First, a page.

The MDR method was inspired by the combinatorial partitioning (CP) method, which builds models using data-driven methods [3]. In contrast to CP, MDR always reduces the dimensionality to two partitions, high risk and low risk. By applying the technique of n-1 crossvalidation (keeping n-1 groups for training and leaving out one group for validation), MDR identifies the best model with maximum consistency and minimum prediction error. To evaluate whether the best model is statistically significant, a permutation test based on data simulation is applied to obtain a p-value. Though the MDR has been shown to provide a powerful approach [4], it does have some limitations. First, the MDR uses prediction error as an estimate of the internal validity of the selected model. Prediction error represents the percentage of misclassification error in the test dataset. Theoretically, the smaller the prediction error is, the better the model is at predicting disease status. However, in real data analysis of complex diseases, significant models often have relatively high prediction error, typically greater than 40%. This is a particular problem when risk alleles are common. A second difficulty is that the MDR ideally determines the best model with maximum consistency and minimum prediction error. But in real analysis, consistency and prediction error often conflict. We have experienced this in our analysis of real data, where, using 10-fold cross-validation, a model with consistency as high as 9 may have prediction error much higher than a model with consistency of only 1. Finally, the MDR permutation test simultaneously assesses significance over all combinations of marker loci evaluated (i.e., complete permutation test, discussed below), which is powerful in decreasing type I error, but can lead to a severe loss in power.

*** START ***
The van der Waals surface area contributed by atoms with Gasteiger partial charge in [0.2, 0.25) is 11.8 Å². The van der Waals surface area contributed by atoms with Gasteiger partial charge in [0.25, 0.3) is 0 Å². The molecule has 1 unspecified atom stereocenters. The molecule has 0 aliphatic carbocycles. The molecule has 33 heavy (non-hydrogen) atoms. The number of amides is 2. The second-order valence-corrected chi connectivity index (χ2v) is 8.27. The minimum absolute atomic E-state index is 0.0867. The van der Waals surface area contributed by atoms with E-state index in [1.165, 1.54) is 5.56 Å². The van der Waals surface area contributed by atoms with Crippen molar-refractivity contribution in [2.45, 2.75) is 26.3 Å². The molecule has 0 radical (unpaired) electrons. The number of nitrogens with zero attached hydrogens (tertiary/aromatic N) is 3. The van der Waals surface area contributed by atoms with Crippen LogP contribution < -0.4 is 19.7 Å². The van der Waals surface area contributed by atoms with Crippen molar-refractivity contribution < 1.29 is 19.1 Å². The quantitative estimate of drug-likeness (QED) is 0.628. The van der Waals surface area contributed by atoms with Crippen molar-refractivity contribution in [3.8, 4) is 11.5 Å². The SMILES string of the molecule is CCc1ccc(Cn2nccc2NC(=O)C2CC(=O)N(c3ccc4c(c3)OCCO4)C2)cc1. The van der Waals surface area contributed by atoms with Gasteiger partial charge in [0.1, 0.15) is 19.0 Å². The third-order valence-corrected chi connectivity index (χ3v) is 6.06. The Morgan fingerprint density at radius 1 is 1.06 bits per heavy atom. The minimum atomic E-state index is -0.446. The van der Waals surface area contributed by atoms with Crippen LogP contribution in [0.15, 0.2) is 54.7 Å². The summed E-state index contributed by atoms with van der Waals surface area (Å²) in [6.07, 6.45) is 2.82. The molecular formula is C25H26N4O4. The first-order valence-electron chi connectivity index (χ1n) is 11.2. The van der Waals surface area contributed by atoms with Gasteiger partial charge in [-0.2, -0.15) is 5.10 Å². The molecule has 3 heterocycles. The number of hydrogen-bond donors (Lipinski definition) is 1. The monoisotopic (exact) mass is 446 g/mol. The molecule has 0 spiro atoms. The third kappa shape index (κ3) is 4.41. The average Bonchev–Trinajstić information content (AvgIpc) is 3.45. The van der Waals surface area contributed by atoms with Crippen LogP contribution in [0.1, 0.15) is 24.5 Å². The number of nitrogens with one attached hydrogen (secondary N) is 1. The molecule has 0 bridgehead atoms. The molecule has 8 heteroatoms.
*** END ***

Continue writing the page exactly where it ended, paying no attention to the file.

To address these limitations, we have extended the MDR in several ways (EMDR, as we refer to it). The EMDR provides both a chi-square statistic and prediction error with or without 10-fold cross-validation for selection of the best model. Three permutation tests are provided to obtain the p-value, based on different hypotheses. We used the Genetic Analysis Workshop 14 (GAW14) simulated data, specifically targeting regions with known interactions (based on knowledge of the answers), to evaluate the novel features of EMDR and compare it with the original MDR.



The dataset used for validation of the EMDR was the simulated GAW14 data of Kofendrerd Personality Disorder (KPD). The broadest phenotype, P3, was selected for this study. We selected the first qualifying family triad (2 parents and 1 affected offspring) from each pedigree in the simulated family dataset. To provide an adequate sample size we pooled replicates 1–3 for a total of 440 independent triads.